In the “American Contractor” magazine database of permits from 1898 through 1912, Edward Benson was credited with 731 commissions of which 174 were located in Edgewater. In 1898, he had eight commissions of which none was in Edgewater; by 1912, he had 101 commissions of which 35 were in Edgewater.
Edward W. Benson has the distinction of designing buildings for a member of the fabled Kransz family, who were prominent in the business and social society of Edgewater from the mid 19th century to the early 20th century. Henry P. Kransz (1863-1947), son of Nicholas Kransz (1816-1896), commissioned Benson to design and erect a building for him at 5870-72 N. Ridge Avenue in 1909. His brother, Nicholas Kransz, Jr. (1851-1909), died that same year. Even more coincidentally, the Henry P. Kransz building was constructed on the same block where his brother Peter P. Kransz (1857-1945), resided at 5896 N. Ridge (demolished in 1958). The properties of the two brothers were buffered by the property of Alois Kransz, son of Peter P. Kransz, at 5888 N. Ridge Avenue (demolished in 1964).
It is possible that Mr. Benson and Mr. Kransz became acquainted through mutual public school functions, as both men were members of their local school boards at the time. They were more than likely members of the same popular social organizations of the day, and perhaps Mr. Benson made an obligatory appearance at the funeral of Nicholas Kransz, Jr. in 1909. Whatever the occasion, the chance meeting of the two men proved to be quite lucrative for Edward W. Benson. The Henry P. Kransz & Co. commissioned no less than 33 projects from Mr. Benson, of which 25 were constructed on the 1400 and 1500 blocks of Norwood Street alone between the years 1909 and 1911.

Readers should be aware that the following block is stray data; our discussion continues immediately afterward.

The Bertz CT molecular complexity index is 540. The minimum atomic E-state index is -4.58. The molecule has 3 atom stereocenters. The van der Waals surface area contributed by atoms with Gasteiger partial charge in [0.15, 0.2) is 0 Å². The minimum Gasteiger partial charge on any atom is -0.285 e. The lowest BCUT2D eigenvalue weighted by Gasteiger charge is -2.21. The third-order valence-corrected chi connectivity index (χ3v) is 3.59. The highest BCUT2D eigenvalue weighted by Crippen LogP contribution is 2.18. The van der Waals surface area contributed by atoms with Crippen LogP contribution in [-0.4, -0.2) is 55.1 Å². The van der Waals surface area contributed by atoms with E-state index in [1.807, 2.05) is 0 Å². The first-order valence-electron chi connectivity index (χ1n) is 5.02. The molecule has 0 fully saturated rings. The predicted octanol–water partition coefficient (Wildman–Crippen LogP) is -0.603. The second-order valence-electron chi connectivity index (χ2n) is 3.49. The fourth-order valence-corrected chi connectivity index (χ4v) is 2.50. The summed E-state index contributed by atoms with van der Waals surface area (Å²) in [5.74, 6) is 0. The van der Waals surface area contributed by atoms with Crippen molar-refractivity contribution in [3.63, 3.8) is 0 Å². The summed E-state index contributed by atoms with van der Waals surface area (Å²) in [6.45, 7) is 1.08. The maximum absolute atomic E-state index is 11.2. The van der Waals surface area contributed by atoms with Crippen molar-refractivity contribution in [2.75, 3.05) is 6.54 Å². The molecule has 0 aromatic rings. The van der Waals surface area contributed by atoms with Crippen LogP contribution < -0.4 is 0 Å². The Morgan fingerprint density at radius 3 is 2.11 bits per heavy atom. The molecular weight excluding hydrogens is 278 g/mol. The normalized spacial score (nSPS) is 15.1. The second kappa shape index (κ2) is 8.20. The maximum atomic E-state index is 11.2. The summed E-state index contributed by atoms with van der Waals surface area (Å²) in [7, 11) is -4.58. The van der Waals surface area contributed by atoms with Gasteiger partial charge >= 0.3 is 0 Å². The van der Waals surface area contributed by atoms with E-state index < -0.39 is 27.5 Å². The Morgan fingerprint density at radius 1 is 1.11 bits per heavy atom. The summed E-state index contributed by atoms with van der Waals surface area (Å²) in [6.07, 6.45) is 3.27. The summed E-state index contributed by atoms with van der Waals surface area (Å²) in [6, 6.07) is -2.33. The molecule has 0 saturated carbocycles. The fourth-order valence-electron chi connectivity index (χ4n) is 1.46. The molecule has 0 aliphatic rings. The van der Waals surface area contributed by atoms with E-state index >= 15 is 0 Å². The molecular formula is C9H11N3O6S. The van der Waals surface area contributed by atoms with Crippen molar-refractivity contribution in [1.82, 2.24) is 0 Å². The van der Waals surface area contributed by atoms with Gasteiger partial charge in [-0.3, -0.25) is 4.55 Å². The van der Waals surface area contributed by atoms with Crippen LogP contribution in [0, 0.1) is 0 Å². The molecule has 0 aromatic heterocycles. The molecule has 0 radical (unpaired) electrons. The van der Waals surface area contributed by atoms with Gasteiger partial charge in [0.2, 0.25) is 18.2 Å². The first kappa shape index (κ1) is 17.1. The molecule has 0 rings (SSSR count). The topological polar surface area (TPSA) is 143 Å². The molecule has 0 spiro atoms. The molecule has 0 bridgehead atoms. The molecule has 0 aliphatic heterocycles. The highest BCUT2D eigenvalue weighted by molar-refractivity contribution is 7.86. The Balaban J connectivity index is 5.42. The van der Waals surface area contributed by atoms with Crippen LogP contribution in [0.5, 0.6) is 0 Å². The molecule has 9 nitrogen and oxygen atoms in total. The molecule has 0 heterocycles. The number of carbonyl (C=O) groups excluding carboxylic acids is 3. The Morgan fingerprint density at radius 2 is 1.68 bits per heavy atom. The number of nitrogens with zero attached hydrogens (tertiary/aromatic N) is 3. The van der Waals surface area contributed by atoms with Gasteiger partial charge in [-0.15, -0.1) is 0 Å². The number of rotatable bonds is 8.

Edward W. Benson’s architectural style runs the gamut of the designs popular during the early twentieth century from Chicago Craftsman to American Four-square to Italian Renaissance Revival. Several of his homes have been featured on previous home and garden tours by the Edgewater Historical Society.
Mr. Benson died in his Melrose Park home on October 22, 1939 at the age of 71. He is buried with his wife in Oak Ridge Cemetery in Hillside, Illinois.
Is your residence or business a creation of the architect Edward W. Benson? As this goes to press we are planning a link on the Edgewater Historical Society web site so visitors can inspect a list of hundreds of buildings designed and erected by this and other important Chicago architects in the Edgewater neighborhood.
SOURCES OF REFERENCE
“History of the Swedes of Illinois - 1908”, on-line research
Chicago building permit index, “American Contractor”, 1898-1912, Chicago History Museum, on-line research
City of Chicago official website, list of prominent Chicago architects
1930 U.S. Census, National Archives, on-line research
Chicago Tribune, 10/23/1939 obituaries, microfilm
Oak Ridge Cemetery, office records, Hillside, IL
City of Chicago Telephone Directory (1926-1931), microfilm
Edgewater Historical Society Museum